Hey friends. Even though I wore the wrong shoes for this and my feet hurt just thinking about it, it’s time to talk about trade shows.
Welcome back to “From the Editor’s Desk.” Many of you have been in the industry much longer than me, some of you, less. However, we’ve all been to trade shows — a lot of trade shows. I love trade shows. I’m a pretty social animal as you can tell, and I really do enjoy being out there and meeting folks on the exhibitor side, on the attendee side. The networking is great, the social events are awesome and frankly, the learning, the education is valuable, especially to me not being a meat scientist or an engineer.
Yet, many times, when I’m at a trade show, I hear from exhibitors, attendees, “Why are there so many trade shows?”
I don’t disagree that the R&D cycle for equipment solutions is probably a little long for an annual kind of a setup. However, not every equipment manufacturer is on exactly the same schedule. Their R&D pipelines are at various speeds, various stages of development. We need to take that into account, but I do understand some of the complaints.
It’s expensive to send an entire staff to trade shows: sales, engineers, support; I get that. It’s expensive to send equipment to trade shows, especially equipment as big as this room, and I mean the green screen room, not the fancy office that typically is behind me.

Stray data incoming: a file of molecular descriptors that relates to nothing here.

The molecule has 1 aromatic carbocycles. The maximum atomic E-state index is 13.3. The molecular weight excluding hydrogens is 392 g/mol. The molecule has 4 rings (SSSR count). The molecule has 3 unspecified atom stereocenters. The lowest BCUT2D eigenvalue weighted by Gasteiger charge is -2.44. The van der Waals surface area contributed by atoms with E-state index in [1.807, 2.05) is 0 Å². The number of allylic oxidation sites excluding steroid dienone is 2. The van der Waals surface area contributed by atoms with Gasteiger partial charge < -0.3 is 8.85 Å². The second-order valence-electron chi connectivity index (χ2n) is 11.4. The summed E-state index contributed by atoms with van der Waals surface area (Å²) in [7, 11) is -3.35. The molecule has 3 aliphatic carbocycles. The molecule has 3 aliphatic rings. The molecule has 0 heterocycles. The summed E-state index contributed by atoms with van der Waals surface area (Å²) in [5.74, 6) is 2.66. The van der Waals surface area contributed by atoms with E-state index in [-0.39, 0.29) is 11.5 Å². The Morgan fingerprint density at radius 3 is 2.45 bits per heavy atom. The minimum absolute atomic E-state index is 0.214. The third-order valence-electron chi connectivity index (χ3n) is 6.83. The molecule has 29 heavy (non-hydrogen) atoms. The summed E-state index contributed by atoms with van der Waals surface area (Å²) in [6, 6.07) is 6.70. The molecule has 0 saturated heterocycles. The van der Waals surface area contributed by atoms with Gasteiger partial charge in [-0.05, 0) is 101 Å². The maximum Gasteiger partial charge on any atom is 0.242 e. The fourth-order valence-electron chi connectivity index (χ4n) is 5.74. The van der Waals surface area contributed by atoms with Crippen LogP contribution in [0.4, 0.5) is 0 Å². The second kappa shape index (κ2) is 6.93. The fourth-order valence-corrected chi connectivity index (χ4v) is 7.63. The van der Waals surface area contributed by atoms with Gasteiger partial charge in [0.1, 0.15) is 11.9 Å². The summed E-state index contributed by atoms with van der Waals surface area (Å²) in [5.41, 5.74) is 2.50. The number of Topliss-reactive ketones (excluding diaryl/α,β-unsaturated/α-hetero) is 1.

The thing about trade shows is this: We all know, this industry specifically, the meat and poultry industry, is one built on relationships, built on friendships, built on trust. Maybe you’re an exhibitor who isn’t showing a brand new piece of equipment, but your people are there, talking to their customers. “Keep an eye out for this. We’re working on that.” Those kinds of things don’t always happen in the day-to-day work that we do with each other.
Don’t get me wrong. I don’t love trade shows to the point where I think that they’re fine the way they are. We need to evolve as an industry, take that trade show and make it a must-attend event.
Obviously, I know… “This sounds like a great idea, Andy.” If I knew what the solution was, I wouldn’t be the editor-in-chief of The National Provisioner. I’d be running my own trade show. However, I am willing to help think about some things.
How can we evolve trade shows to make attendees want to be there, want to see what is on that show floor, want to be involved in the education sessions, whether presenting or viewing? What can exhibitors do to make their booths more attractive to attendees?
Yeah, sure happy hours are great, always a draw; dinners are wonderful; presentations in the booths are always interesting if they are on innovative topics. But I feel that we have all gone to enough trade shows in our careers at this point, that it’s time to think outside of the box. What can we really do as an industry to make the trade show ultra-valuable again?
No, that’s pretty much it. A lot of times, there’s more bloopers than we did and he throws in a blooper, but it’s not a requirement or a funny thing.